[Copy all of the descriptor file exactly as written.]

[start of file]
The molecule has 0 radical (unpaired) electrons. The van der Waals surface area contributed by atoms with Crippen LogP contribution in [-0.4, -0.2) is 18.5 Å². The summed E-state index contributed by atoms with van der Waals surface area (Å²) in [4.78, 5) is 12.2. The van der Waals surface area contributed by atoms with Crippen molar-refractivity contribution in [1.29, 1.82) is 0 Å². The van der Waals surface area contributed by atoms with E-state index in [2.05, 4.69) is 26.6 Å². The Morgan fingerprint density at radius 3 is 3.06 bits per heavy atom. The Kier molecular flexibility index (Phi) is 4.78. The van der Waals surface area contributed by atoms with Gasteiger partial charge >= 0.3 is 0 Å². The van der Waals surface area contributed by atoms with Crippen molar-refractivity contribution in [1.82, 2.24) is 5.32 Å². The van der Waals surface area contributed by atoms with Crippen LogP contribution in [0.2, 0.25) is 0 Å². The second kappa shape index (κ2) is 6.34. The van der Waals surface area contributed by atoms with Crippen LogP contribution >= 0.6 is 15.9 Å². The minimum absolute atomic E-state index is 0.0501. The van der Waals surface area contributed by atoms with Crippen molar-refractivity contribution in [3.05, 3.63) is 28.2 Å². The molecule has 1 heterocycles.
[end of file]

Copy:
The molecule has 0 radical (unpaired) electrons. The van der Waals surface area contributed by atoms with Crippen LogP contribution in [-0.4, -0.2) is 18.5 Å². The summed E-state index contributed by atoms with van der Waals surface area (Å²) in [4.78, 5) is 12.2. The van der Waals surface area contributed by atoms with Crippen molar-refractivity contribution in [1.29, 1.82) is 0 Å². The van der Waals surface area contributed by atoms with E-state index in [2.05, 4.69) is 26.6 Å². The Morgan fingerprint density at radius 3 is 3.06 bits per heavy atom. The Kier molecular flexibility index (Phi) is 4.78. The van der Waals surface area contributed by atoms with Gasteiger partial charge >= 0.3 is 0 Å². The van der Waals surface area contributed by atoms with Crippen molar-refractivity contribution in [1.82, 2.24) is 5.32 Å². The van der Waals surface area contributed by atoms with Crippen LogP contribution in [0.2, 0.25) is 0 Å². The second kappa shape index (κ2) is 6.34. The van der Waals surface area contributed by atoms with Crippen LogP contribution >= 0.6 is 15.9 Å². The minimum absolute atomic E-state index is 0.0501. The van der Waals surface area contributed by atoms with Crippen molar-refractivity contribution in [3.05, 3.63) is 28.2 Å². The molecule has 1 heterocycles.